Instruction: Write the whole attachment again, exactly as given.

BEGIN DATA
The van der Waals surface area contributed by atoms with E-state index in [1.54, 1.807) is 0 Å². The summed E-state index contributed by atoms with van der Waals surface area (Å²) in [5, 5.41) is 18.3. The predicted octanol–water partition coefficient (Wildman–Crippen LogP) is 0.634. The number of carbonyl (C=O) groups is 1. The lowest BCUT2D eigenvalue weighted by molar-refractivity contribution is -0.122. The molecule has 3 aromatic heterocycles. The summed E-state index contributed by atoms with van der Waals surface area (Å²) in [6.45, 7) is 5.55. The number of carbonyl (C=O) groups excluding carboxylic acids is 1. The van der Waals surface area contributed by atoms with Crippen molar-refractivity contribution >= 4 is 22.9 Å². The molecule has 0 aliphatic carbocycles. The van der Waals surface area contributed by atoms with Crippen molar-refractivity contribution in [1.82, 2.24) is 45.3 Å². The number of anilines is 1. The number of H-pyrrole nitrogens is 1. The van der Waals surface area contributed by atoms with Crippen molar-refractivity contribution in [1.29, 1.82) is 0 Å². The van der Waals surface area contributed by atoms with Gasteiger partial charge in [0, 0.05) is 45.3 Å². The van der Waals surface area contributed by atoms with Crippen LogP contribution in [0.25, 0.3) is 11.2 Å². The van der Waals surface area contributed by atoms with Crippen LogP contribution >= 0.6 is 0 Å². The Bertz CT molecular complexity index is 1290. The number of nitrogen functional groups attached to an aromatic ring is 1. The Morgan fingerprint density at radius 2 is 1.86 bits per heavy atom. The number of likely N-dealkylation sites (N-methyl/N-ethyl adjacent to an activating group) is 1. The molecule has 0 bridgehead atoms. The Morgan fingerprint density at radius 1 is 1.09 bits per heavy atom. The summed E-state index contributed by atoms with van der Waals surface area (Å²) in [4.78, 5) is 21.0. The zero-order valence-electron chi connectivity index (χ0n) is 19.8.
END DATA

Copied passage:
The van der Waals surface area contributed by atoms with E-state index in [1.54, 1.807) is 0 Å². The summed E-state index contributed by atoms with van der Waals surface area (Å²) in [5, 5.41) is 18.3. The predicted octanol–water partition coefficient (Wildman–Crippen LogP) is 0.634. The number of carbonyl (C=O) groups is 1. The lowest BCUT2D eigenvalue weighted by molar-refractivity contribution is -0.122. The molecule has 3 aromatic heterocycles. The summed E-state index contributed by atoms with van der Waals surface area (Å²) in [6.45, 7) is 5.55. The number of carbonyl (C=O) groups excluding carboxylic acids is 1. The van der Waals surface area contributed by atoms with Crippen molar-refractivity contribution >= 4 is 22.9 Å². The molecule has 0 aliphatic carbocycles. The van der Waals surface area contributed by atoms with Crippen molar-refractivity contribution in [1.82, 2.24) is 45.3 Å². The number of anilines is 1. The number of H-pyrrole nitrogens is 1. The van der Waals surface area contributed by atoms with Crippen molar-refractivity contribution in [1.29, 1.82) is 0 Å². The van der Waals surface area contributed by atoms with Gasteiger partial charge in [0, 0.05) is 45.3 Å². The van der Waals surface area contributed by atoms with Crippen LogP contribution in [0.25, 0.3) is 11.2 Å². The van der Waals surface area contributed by atoms with Crippen LogP contribution >= 0.6 is 0 Å². The Bertz CT molecular complexity index is 1290. The number of nitrogen functional groups attached to an aromatic ring is 1. The Morgan fingerprint density at radius 2 is 1.86 bits per heavy atom. The number of likely N-dealkylation sites (N-methyl/N-ethyl adjacent to an activating group) is 1. The molecule has 0 bridgehead atoms. The Morgan fingerprint density at radius 1 is 1.09 bits per heavy atom. The summed E-state index contributed by atoms with van der Waals surface area (Å²) in [4.78, 5) is 21.0. The zero-order valence-electron chi connectivity index (χ0n) is 19.8.